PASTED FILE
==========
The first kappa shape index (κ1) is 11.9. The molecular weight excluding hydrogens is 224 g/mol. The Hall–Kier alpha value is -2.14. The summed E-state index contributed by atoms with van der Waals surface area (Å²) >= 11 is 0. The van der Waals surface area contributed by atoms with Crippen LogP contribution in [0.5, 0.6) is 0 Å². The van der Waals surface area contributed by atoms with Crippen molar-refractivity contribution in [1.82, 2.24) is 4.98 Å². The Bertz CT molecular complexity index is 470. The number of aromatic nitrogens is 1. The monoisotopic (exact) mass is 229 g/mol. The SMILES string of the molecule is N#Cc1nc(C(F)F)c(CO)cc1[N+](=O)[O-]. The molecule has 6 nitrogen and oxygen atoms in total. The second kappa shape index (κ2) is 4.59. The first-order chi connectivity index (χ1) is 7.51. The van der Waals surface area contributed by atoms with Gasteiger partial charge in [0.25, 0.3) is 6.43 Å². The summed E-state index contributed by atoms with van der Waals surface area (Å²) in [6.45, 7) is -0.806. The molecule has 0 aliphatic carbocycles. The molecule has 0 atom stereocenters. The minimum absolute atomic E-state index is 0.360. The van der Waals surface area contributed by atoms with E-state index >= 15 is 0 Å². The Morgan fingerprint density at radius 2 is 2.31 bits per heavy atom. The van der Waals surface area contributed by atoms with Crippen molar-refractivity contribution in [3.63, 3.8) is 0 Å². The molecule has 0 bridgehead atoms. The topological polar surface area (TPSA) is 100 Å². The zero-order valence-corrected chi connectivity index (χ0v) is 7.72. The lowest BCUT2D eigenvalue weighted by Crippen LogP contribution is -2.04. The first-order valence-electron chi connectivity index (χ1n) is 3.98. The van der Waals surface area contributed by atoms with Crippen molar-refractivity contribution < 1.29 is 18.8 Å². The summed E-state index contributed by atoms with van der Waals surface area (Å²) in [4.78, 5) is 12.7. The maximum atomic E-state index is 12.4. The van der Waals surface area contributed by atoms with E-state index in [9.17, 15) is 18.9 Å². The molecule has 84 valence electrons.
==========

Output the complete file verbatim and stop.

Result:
The first kappa shape index (κ1) is 11.9. The molecular weight excluding hydrogens is 224 g/mol. The Hall–Kier alpha value is -2.14. The summed E-state index contributed by atoms with van der Waals surface area (Å²) >= 11 is 0. The van der Waals surface area contributed by atoms with Crippen LogP contribution in [0.5, 0.6) is 0 Å². The van der Waals surface area contributed by atoms with Crippen molar-refractivity contribution in [1.82, 2.24) is 4.98 Å². The Bertz CT molecular complexity index is 470. The number of aromatic nitrogens is 1. The monoisotopic (exact) mass is 229 g/mol. The SMILES string of the molecule is N#Cc1nc(C(F)F)c(CO)cc1[N+](=O)[O-]. The molecule has 6 nitrogen and oxygen atoms in total. The second kappa shape index (κ2) is 4.59. The first-order chi connectivity index (χ1) is 7.51. The van der Waals surface area contributed by atoms with Gasteiger partial charge in [0.25, 0.3) is 6.43 Å². The summed E-state index contributed by atoms with van der Waals surface area (Å²) in [6.45, 7) is -0.806. The molecule has 0 aliphatic carbocycles. The molecule has 0 atom stereocenters. The minimum absolute atomic E-state index is 0.360. The van der Waals surface area contributed by atoms with E-state index >= 15 is 0 Å². The Morgan fingerprint density at radius 2 is 2.31 bits per heavy atom. The van der Waals surface area contributed by atoms with Crippen molar-refractivity contribution in [3.63, 3.8) is 0 Å². The molecule has 0 bridgehead atoms. The topological polar surface area (TPSA) is 100 Å². The zero-order valence-corrected chi connectivity index (χ0v) is 7.72. The lowest BCUT2D eigenvalue weighted by Crippen LogP contribution is -2.04. The first-order valence-electron chi connectivity index (χ1n) is 3.98. The van der Waals surface area contributed by atoms with Crippen molar-refractivity contribution < 1.29 is 18.8 Å². The summed E-state index contributed by atoms with van der Waals surface area (Å²) in [4.78, 5) is 12.7. The maximum atomic E-state index is 12.4. The van der Waals surface area contributed by atoms with E-state index in [9.17, 15) is 18.9 Å². The molecule has 84 valence electrons.